For title case you can use a GREP style applied to (?<=\b\S).+?\b (which assumes that ALL words will have an initial cap. You could probably add a second GREP style (or maybe more than one) to specifically identify those words which would never be capitalized and apply the small caps to them too.
Peter, thanks. Looks like you've done it again!
You pointed the direction.
I saw a lot of talk about work arounds, but as one person mentioned - fake small caps are not the same as true small caps and simply adjusting ration, point size, etc. will not correct the problem correctly (so to speak). The real problem is that Adobe is quick to advertise how seemlessly Adobe fonts integrates with the Creative Suite, but this is a significant and notable exception that makes that claim false. XD is a design tool marketed on the basis of its ability to create realistic prototypes. To hamstring designers by not supporting full access to all the features of an Adobe provided font is inexcusable - having full access to all the features of an adoble font should have been considered an element from version 1 of the software, not an enhancement tabled until enough requests/complaints are made.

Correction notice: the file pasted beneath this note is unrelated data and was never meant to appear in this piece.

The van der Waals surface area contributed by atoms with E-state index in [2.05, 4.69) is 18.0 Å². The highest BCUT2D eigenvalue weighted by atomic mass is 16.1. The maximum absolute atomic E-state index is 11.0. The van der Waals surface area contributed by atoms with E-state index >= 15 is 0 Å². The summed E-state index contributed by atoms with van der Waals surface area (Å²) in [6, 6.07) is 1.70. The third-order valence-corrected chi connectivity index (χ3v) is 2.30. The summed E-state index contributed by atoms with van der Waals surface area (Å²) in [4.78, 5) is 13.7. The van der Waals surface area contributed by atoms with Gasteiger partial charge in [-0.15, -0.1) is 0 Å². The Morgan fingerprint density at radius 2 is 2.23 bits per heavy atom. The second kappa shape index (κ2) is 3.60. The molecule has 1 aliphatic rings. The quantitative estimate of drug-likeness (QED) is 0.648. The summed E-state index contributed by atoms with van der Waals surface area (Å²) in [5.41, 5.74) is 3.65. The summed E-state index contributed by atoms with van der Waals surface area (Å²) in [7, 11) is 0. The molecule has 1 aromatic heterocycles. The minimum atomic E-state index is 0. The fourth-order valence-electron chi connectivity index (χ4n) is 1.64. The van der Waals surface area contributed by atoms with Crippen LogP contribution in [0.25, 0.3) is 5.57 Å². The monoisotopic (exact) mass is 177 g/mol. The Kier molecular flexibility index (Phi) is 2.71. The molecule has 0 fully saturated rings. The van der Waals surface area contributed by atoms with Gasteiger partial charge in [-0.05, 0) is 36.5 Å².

Imagine what it would be like designing "realistic" prototypes if another feature, like the spectrum of your color palette was limited to a Crayola box of 64.... I would argue that, for most designers, selection of typeface styles is no less important than color, layout or any other aspect of a design (and for many it is probably the most important).
Adobe have you forgotten your origins - you've been asssociated with type since you were born. Reorganize your priorities and give us full access to font features before more and more of us wonder if you are now a geriatric in need of supportive care instead of the trailblazer of your youth.
First off, this is the InDesign form, and the question was raised in relation to InDesign, not XD. That said, the problem is in the font coding, and unless you are using a variable font I don't quite see how you expect the user to be able to alter the coded font characteristics.
apologies, thought I was responding to a post on XD - In Designl, of course does support full access to all font features. Unfortunately, despite several years of waiting, XD does not. I'll go post to the correct thread this time. Thank you for letting me know my error.